And United also reverted to form, although their form is a little harder to parse. They comfortably handled Crystal Palace, going to Selhurst Park and winning 3-1. They also gave up 17 shots in the process and despite spending most of the game with the result never truly looking in doubt, managed to be unconvincing in defense while also scoring a bunch.

The earliest of early returns suggest that whatever happened between Liverpool and United at won’t actually have outsized impact on how the two teams continue to play as the season winds down. Figuring out if the coin was slightly heavier or slightly lighter at Old Trafford is an interesting and worthwhile endeavor for understanding the match, but it’s possible that it’s also one that won’t shed much light on the futures of the two teams involved.

Narrowly this makes sense. Liverpool might not have been prepared to deal with losing Firmino in the moment, and his replacement, Daniel Sturridge remained largely invisible after coming on. But, given even half a week to prepare, instead of deploying Sturridge, they shifted Sadio Mane up top and started Divock Origi on the left. Meanwhile, United, outside of the context of being injured beyond belief and trying to defend and survive against a great Liverpool side, went back to their swashbuckling, if slightly vulnerable ways.

Broadly this makes sense too. The search to find meaning in the Premier League’s marquee matchups is understandable but often flawed. The biggest matches of the season are often defined by two teams wrestling imperfectly to stamp their influence on a match. Results are frequently defined by which teams gets to play their preferred strategy and which team is forced to adjust. Who wins those encounters matters to an outsized degree, because in a closely contested league, every point counts, giving added importance to those moments when a squad gets to both gather points for themselves while also denying their rivals an opportunity to do the same.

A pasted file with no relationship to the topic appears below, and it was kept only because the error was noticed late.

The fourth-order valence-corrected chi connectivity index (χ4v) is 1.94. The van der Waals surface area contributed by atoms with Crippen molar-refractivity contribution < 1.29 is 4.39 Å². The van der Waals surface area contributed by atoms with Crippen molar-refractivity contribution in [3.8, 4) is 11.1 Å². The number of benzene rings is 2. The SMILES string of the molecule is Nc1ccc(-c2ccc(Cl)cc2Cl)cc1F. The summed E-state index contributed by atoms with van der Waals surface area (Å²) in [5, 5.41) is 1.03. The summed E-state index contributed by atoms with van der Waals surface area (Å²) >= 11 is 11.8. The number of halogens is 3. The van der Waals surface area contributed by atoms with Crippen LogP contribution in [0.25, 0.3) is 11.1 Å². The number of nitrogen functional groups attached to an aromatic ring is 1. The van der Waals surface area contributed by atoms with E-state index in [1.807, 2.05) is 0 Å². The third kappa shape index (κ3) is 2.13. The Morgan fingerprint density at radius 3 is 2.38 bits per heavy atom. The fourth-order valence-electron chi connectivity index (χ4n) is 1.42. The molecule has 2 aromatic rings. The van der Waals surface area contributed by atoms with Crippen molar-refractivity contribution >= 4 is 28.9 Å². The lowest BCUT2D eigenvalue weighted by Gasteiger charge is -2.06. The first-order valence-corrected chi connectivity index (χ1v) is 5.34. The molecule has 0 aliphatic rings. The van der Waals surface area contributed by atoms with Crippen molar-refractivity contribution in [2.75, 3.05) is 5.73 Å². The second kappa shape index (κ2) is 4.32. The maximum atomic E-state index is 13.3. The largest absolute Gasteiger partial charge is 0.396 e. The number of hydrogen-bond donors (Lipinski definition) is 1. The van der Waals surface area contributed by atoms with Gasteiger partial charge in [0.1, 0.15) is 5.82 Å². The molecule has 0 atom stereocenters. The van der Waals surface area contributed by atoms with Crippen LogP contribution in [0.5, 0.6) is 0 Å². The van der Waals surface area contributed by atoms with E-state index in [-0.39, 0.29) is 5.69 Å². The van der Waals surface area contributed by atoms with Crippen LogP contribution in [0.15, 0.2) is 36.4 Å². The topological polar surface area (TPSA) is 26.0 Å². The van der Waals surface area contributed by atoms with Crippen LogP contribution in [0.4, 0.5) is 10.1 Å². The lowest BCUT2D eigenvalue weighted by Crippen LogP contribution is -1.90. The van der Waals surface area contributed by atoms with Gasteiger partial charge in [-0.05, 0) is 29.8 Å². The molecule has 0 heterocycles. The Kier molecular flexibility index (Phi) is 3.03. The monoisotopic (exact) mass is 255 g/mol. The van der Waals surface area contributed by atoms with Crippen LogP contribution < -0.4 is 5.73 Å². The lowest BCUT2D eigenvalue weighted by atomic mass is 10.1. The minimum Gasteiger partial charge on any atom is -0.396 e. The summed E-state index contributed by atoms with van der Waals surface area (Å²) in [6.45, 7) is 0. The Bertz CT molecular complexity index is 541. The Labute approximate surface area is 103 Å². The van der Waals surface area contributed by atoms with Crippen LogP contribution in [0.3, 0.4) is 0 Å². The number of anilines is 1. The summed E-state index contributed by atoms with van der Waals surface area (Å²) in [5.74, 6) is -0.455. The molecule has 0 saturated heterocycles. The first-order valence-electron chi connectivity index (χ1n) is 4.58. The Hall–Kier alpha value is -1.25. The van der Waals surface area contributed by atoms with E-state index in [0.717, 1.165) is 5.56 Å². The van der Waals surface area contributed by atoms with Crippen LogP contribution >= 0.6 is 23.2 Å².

But, at the same time, those matches are often not the best indicators of how good a team is. The individual factors at play in an individual match between two heavyweights are often outweighed over the course of a season by how teams play against everybody else. Liverpool’s attack is great because it brings the pain week in and week out. The stutter against United isn’t bad luck, but it’s also not more important than everything else we’ve seen. The same is true of United’s defense. The concerns remain despite the performance against Liverpool.

Any time Liverpool go to Old Trafford it’s a massive match. The points won and lost will frequently be consequential in the standings at the lofty end of the table. It’s important to understand why and how those games end the way they do. It’s also important to understand the limits of what they can tell us about the two teams competing in those matches.

 

Header image courtesy of the Press Association

Article by Mike Goodman